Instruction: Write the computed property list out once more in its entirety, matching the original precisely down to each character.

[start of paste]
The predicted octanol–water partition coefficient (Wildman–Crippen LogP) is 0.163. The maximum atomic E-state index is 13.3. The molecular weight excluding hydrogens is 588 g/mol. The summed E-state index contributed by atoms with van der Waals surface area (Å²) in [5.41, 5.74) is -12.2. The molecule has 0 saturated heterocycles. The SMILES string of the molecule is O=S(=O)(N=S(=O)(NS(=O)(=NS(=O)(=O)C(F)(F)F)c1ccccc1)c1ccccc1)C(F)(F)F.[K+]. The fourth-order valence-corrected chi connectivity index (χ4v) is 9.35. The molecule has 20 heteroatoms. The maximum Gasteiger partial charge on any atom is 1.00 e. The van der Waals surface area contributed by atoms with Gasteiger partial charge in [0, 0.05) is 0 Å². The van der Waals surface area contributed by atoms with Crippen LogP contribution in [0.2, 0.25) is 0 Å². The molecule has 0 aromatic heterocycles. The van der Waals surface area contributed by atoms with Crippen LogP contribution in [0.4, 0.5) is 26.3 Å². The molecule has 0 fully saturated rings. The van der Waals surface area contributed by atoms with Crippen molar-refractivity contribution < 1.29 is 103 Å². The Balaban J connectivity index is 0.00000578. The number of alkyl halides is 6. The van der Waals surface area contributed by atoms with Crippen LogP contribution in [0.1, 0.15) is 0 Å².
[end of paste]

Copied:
The predicted octanol–water partition coefficient (Wildman–Crippen LogP) is 0.163. The maximum atomic E-state index is 13.3. The molecular weight excluding hydrogens is 588 g/mol. The summed E-state index contributed by atoms with van der Waals surface area (Å²) in [5.41, 5.74) is -12.2. The molecule has 0 saturated heterocycles. The SMILES string of the molecule is O=S(=O)(N=S(=O)(NS(=O)(=NS(=O)(=O)C(F)(F)F)c1ccccc1)c1ccccc1)C(F)(F)F.[K+]. The fourth-order valence-corrected chi connectivity index (χ4v) is 9.35. The molecule has 20 heteroatoms. The maximum Gasteiger partial charge on any atom is 1.00 e. The van der Waals surface area contributed by atoms with Gasteiger partial charge in [0, 0.05) is 0 Å². The van der Waals surface area contributed by atoms with Crippen LogP contribution in [0.2, 0.25) is 0 Å². The molecule has 0 aromatic heterocycles. The van der Waals surface area contributed by atoms with Crippen LogP contribution in [0.4, 0.5) is 26.3 Å². The molecule has 0 fully saturated rings. The van der Waals surface area contributed by atoms with Crippen molar-refractivity contribution < 1.29 is 103 Å². The Balaban J connectivity index is 0.00000578. The number of alkyl halides is 6. The van der Waals surface area contributed by atoms with Crippen LogP contribution in [0.1, 0.15) is 0 Å².